Are We Too Lenient On Loved Ones When They Cheat And Lie?

A new study investigates how we behave when our significant others misbehave.

By Mark Travers, Ph.D. | March 30, 2022

A new study published in the Journal of Personality and Social Psychology investigates why we might be too easy on our loved ones' (and too harsh on ourselves) when they indulge in unethical behavior.

"When someone close to us behaves unethically, we face a conflict between upholding our moral values and maintaining our relationship," explains Rachel Forbes, the lead author of the study from the University of Toronto in Canada. "We conducted this research to better understand this conflict."

After conducting a series of studies where people were asked to evaluate the ethically questionable behavior of close others and strangers, Forbes points out the following results:

  1. Respondents reacted more leniently to close others, reporting less anger and disgust toward them, rating them as less unethical, and reporting less of a desire to punish or criticize them compared to strangers.
  2. Respondents also reported only a minimal impact on their relationship with those close others.
  3. Respondents also exhibited harsher responses towards themselves, such as greater embarrassment, shame, and guilt and sometimes even lower ratings of their own morality when close others, compared to strangers, transgressed.

"The most interesting finding to me is the deep ambivalence we find when people respond to close others' unethical actions," highlights Forbes. "There is a surprising irony in people's responses: by protecting close others, the self seems to bear some of the burdens of their misbehavior. We seem to maintain our relationships with unethical close others by reacting leniently, but our moral values still lead us to feel embarrassed, ashamed, and guilty about their actions."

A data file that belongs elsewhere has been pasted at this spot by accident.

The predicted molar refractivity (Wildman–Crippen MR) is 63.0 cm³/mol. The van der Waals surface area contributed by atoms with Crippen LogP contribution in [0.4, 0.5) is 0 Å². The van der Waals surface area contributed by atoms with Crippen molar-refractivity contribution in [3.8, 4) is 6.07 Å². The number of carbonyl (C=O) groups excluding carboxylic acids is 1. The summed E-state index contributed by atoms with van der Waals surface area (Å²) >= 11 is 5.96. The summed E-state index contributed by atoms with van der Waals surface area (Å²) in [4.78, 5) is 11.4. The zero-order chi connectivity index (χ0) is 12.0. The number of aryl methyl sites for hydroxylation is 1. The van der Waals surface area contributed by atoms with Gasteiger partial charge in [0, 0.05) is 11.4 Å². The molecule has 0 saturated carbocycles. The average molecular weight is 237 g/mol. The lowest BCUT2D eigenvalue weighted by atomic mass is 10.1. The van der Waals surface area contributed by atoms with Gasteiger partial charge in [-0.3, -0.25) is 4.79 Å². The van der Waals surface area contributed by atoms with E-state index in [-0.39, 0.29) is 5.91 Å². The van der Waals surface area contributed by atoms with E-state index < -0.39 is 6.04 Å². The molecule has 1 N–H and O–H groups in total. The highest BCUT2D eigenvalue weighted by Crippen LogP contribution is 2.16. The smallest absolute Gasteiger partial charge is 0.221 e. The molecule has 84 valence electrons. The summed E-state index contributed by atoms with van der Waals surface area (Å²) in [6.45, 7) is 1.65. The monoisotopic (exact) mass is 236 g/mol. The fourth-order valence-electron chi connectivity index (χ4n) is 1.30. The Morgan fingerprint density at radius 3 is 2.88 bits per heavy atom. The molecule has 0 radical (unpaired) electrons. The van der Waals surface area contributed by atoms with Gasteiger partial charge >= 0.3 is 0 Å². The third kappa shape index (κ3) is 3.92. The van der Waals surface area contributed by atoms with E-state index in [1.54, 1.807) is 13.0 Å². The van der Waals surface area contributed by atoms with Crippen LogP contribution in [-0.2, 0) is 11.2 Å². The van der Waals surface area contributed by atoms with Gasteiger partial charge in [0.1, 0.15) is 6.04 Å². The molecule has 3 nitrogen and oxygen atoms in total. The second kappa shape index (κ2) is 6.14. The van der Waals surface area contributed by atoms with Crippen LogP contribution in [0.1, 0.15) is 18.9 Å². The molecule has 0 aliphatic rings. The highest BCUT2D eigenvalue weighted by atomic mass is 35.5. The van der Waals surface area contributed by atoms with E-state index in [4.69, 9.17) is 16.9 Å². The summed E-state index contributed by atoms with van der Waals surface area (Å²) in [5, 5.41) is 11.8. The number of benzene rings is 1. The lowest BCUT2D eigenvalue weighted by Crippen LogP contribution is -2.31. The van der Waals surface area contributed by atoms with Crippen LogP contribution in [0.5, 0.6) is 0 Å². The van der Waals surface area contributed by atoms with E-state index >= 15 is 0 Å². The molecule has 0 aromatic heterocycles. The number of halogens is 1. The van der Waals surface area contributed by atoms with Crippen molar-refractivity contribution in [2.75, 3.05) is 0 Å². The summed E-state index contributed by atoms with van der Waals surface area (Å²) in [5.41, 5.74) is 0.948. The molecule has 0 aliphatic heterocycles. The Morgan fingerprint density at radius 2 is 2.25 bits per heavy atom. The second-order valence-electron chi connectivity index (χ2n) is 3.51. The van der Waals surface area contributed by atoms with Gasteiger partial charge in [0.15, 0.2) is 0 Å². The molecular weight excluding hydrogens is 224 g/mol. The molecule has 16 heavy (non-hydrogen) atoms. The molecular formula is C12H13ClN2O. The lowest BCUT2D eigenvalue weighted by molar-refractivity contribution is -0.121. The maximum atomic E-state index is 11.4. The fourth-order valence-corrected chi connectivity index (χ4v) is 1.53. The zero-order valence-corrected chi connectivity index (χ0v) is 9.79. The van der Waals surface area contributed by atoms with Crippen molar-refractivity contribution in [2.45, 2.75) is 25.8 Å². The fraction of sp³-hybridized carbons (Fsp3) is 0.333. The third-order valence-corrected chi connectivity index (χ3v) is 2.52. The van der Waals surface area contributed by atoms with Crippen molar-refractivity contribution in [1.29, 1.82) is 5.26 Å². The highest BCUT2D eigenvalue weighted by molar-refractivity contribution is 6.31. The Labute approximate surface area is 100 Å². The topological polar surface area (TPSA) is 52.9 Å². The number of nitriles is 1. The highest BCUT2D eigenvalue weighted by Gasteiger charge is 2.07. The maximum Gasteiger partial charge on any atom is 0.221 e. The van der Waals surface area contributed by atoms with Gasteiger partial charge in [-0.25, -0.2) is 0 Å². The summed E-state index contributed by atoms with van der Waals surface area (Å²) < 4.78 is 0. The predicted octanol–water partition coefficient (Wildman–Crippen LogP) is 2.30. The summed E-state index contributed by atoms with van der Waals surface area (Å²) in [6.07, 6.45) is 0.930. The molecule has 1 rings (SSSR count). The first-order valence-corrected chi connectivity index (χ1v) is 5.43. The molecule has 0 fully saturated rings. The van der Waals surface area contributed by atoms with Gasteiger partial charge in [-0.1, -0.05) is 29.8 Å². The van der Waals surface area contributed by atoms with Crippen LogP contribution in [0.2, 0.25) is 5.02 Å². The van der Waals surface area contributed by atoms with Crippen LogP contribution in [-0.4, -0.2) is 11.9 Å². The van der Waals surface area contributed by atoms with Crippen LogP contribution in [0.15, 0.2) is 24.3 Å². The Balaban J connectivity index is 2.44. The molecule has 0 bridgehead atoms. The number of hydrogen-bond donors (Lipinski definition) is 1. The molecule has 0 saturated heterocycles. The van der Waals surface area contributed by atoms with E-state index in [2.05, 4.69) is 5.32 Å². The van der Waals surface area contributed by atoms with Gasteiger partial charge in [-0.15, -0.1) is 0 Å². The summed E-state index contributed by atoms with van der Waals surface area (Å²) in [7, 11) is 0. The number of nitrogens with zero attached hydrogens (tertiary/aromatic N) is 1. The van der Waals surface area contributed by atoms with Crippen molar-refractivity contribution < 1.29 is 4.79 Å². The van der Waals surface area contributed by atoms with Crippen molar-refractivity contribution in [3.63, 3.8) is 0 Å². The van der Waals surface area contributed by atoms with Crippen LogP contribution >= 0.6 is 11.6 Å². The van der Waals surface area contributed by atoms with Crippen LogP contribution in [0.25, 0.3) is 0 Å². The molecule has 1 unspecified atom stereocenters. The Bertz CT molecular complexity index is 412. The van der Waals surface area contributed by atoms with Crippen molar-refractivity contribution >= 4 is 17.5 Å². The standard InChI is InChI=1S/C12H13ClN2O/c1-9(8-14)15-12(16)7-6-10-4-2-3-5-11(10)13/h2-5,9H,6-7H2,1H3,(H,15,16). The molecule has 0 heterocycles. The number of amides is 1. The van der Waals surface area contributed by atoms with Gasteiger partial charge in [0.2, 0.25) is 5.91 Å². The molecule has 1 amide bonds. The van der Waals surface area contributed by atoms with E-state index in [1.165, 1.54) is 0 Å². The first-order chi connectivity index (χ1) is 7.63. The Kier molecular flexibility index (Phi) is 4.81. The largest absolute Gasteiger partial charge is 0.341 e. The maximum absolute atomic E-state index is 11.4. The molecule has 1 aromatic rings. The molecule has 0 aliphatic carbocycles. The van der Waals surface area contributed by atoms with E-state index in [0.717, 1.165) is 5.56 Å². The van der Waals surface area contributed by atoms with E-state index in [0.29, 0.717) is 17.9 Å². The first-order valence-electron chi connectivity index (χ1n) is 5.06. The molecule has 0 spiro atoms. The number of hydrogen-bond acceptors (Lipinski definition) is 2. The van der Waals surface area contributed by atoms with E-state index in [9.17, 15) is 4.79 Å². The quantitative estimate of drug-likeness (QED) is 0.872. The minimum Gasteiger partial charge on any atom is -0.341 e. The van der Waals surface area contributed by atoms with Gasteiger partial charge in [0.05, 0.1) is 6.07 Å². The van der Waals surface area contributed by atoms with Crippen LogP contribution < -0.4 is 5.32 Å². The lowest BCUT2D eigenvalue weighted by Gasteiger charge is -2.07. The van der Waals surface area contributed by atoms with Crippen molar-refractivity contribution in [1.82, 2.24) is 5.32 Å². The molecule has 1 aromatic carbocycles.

According to Forbes, one reason why we might be lenient is that leniency allows us to maintain our relationships in the simplest way possible.

"One option to maintain our moral values in the face of a loved one's transgression is to distance ourselves from close others who transgress by exiting the relationship," says Forbes. "But given our reliance on those we care about, this is extremely costly. It is far less costly, and preferable, to avoid seeing a close other negatively even in the face of their bad behavior."

There are a couple of ways this leniency might manifest in people, according to Forbes:

  1. Reducing the severity of the act. When judging close others' bad behavior, it is common to view the act itself as less unethical. For instance, people judge the unethical act of putting a bar bill on someone else's hotel tab as less unethical if it's committed by a romantic partner or a friend. By viewing the act as 'less bad,' people are able to perceive their close others' in a more positive light.
  2. Attributing the behavior to situational factors. There is also evidence that people tend to attribute close others' unethical actions to situational factors (e.g., "He was so drunk that he was not thinking clearly") rather than personality factors (e.g., "He is vindictive and petty"). Attributing bad behavior to the situation again allows people to view their loved ones in a more positive way.

Perhaps the most interesting result of the research is that despite responding more leniently towards close others who transgress, people felt worse about themselves when people they love misbehaved.

"We find evidence that having a connection to the perpetrator, through a close bond, may enhance the sense that a close other's bad behavior somehow reflects upon you," expands Forbes. "For example, if a person finds out their romantic partner spread an untrue rumor about one of their coworkers, they tend to feel guilty and ashamed of the behavior, even though they didn't do anything wrong themselves. This is likely due to the shared sense of identity we have with those we care about."

Finally, for the people who might be struggling with being honest about their loved ones' misbehavior, Forbes has the following advice:

"The ambivalence we feel when confronted with close others' bad behavior is difficult to reconcile," says Forbes. "When faced with a loved ones' unethical behavior, it's important to reflect on our moral values and whether the act itself fits within those values."

A full interview with Rachel Forbes discussing this research can be found here: Do we let our loved ones off the hook too easily